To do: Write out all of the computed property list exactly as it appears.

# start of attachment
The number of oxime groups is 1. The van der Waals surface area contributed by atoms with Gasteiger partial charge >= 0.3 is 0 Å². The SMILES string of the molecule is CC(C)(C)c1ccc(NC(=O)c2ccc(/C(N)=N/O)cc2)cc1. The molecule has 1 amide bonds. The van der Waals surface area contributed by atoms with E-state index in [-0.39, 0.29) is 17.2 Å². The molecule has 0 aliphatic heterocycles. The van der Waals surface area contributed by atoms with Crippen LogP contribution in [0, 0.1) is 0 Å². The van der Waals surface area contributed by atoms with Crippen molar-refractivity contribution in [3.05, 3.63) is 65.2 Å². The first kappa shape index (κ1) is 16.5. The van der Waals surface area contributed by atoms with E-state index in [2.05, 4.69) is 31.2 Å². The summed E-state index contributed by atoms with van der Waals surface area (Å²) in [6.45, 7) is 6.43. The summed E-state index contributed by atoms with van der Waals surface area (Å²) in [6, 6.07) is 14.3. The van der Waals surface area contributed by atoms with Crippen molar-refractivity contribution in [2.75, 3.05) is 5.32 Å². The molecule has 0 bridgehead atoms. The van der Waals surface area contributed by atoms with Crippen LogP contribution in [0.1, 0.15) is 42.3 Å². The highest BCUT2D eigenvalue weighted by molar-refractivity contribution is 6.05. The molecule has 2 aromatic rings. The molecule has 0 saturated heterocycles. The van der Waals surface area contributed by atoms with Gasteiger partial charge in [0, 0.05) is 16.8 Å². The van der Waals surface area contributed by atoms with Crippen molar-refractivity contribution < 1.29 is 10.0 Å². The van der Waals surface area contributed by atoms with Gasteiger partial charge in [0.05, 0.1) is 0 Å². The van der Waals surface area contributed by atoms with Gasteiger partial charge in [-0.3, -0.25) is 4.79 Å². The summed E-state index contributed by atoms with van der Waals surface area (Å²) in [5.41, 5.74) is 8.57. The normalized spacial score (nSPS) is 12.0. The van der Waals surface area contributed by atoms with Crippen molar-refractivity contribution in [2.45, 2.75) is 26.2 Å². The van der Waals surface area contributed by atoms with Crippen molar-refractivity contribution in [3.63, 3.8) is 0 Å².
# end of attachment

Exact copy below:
The number of oxime groups is 1. The van der Waals surface area contributed by atoms with Gasteiger partial charge >= 0.3 is 0 Å². The SMILES string of the molecule is CC(C)(C)c1ccc(NC(=O)c2ccc(/C(N)=N/O)cc2)cc1. The molecule has 1 amide bonds. The van der Waals surface area contributed by atoms with E-state index in [-0.39, 0.29) is 17.2 Å². The molecule has 0 aliphatic heterocycles. The van der Waals surface area contributed by atoms with Crippen LogP contribution in [0, 0.1) is 0 Å². The van der Waals surface area contributed by atoms with Crippen molar-refractivity contribution in [3.05, 3.63) is 65.2 Å². The first kappa shape index (κ1) is 16.5. The van der Waals surface area contributed by atoms with E-state index in [2.05, 4.69) is 31.2 Å². The summed E-state index contributed by atoms with van der Waals surface area (Å²) in [6.45, 7) is 6.43. The summed E-state index contributed by atoms with van der Waals surface area (Å²) in [6, 6.07) is 14.3. The van der Waals surface area contributed by atoms with Crippen molar-refractivity contribution in [2.75, 3.05) is 5.32 Å². The molecule has 0 bridgehead atoms. The van der Waals surface area contributed by atoms with Crippen LogP contribution in [0.1, 0.15) is 42.3 Å². The highest BCUT2D eigenvalue weighted by molar-refractivity contribution is 6.05. The molecule has 2 aromatic rings. The molecule has 0 saturated heterocycles. The van der Waals surface area contributed by atoms with Gasteiger partial charge in [0, 0.05) is 16.8 Å². The van der Waals surface area contributed by atoms with Crippen molar-refractivity contribution < 1.29 is 10.0 Å². The van der Waals surface area contributed by atoms with Gasteiger partial charge in [0.05, 0.1) is 0 Å². The van der Waals surface area contributed by atoms with Gasteiger partial charge in [-0.3, -0.25) is 4.79 Å². The summed E-state index contributed by atoms with van der Waals surface area (Å²) in [5.41, 5.74) is 8.57. The normalized spacial score (nSPS) is 12.0. The van der Waals surface area contributed by atoms with Crippen molar-refractivity contribution in [2.45, 2.75) is 26.2 Å². The van der Waals surface area contributed by atoms with Crippen molar-refractivity contribution in [3.63, 3.8) is 0 Å².